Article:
Op-Ed: Why There Is No Dress Code

Dance has become a regular part of the Salvation Army’s approach to mission in the USA. Great! But, let’s not get stuck wearing these long white dresses for eternity! They have grown to be a staple at the corps… but really are only appropriate for playing angels, and even then, they are not flattering!

Those dresses have some sort of magic ability to both cover and expose the entire body.  I understand, budgets are tight. I’m not saying we need to break the bank here. I’m simply saying, let’s be open.

Costuming should be an asset to your dance, it should enhance the piece adding to its effectiveness. Ill-fitting, or inappropriate costumes are a distraction.

It’s a fine line between too much, and too little. Both are a distraction. Dance is a visual art form, so If we can not see the body, we can not see the dance. BUT, if we take that too far and expose too much…. well, we’ve all witnessed how distracting that can be.

It is not the ‘covering of the body’ that makes the dance effective, or a costume appropriate. Costumes are there to enhance the story, create an atmosphere or endow a character. Costumes are an extension of the choreography. If we keep putting our dancers in a white spandex box, we will restrict the possibilities of what can be accomplished and who can be reached.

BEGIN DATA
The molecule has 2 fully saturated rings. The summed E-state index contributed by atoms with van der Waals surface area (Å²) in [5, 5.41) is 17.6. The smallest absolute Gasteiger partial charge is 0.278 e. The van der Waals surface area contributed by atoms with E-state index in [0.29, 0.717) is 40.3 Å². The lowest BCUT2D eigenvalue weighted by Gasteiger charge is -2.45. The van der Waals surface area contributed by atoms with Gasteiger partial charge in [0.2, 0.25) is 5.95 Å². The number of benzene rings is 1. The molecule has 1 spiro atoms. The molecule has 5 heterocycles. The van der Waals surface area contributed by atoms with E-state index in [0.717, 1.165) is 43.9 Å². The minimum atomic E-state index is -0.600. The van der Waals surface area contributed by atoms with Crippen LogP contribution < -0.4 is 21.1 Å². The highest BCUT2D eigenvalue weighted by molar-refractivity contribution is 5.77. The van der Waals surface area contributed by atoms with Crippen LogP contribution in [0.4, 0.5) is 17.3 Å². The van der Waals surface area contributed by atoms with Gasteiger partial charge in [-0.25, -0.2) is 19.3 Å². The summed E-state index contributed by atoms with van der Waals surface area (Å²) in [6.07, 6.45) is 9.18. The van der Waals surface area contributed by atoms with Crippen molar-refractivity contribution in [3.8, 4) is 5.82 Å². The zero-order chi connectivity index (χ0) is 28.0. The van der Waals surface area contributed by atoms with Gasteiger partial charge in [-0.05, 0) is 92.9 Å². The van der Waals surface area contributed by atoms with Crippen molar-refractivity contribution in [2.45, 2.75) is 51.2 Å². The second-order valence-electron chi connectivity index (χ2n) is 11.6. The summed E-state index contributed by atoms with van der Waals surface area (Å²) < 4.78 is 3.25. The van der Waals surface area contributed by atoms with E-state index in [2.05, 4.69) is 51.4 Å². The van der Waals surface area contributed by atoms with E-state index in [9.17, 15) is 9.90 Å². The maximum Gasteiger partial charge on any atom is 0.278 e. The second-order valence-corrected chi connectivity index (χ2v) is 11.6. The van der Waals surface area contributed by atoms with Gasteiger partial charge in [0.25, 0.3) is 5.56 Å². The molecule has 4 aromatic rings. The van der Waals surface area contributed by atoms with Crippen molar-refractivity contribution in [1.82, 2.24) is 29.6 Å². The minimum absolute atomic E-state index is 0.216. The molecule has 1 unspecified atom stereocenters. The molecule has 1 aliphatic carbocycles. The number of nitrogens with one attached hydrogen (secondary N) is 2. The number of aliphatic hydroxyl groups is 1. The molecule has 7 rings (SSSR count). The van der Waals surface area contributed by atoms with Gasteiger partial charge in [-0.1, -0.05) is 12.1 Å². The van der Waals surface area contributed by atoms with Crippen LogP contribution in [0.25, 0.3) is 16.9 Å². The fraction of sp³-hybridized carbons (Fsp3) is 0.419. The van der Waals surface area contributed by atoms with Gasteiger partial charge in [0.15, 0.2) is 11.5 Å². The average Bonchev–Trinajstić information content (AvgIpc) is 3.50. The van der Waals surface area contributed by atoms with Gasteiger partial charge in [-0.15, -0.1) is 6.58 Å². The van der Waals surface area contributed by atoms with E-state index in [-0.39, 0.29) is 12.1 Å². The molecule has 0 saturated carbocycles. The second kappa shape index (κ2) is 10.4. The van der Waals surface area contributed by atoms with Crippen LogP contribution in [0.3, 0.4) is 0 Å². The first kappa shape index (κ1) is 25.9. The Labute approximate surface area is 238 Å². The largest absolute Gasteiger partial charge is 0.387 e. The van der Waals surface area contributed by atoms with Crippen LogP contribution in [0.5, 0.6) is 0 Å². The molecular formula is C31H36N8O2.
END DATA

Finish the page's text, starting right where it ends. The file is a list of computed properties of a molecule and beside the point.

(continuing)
So, time to buy some new dresses for the dance troupe? Don’t let the ‘Worship Wear’ Collection on Discount Dancewear be your only stop.

Why don’t we just have a dress code? If we did, we would be making the focus something it’s not. Official guide lines about necklines and hem-lengths would turn the body into something to be covered and monitored. The body is the dancer’s medium. It’s time for our audience to get on board and stop sexualizing commonly accepted dance-wear.

So, I challenge you to think about your audience, just as you do when selecting your song. Ask yourself:  Who is this for? How can I best get this message across? Would this add to the effectiveness of the piece, or be a distraction? Ask a friend or your corps officer to take a look and make an informed decision together. Ask your dancers if they’re comfortable.

At the end of the day, it has to be God-breathed, so allow Him to take part in your decision making. He is the ultimate creator, and likely has some ideas you’ve never considered!

By Kathryn Higgins
Dance Ministries Specialist/Kroc Center Creative Arts Liaison
USA  Eastern Territory

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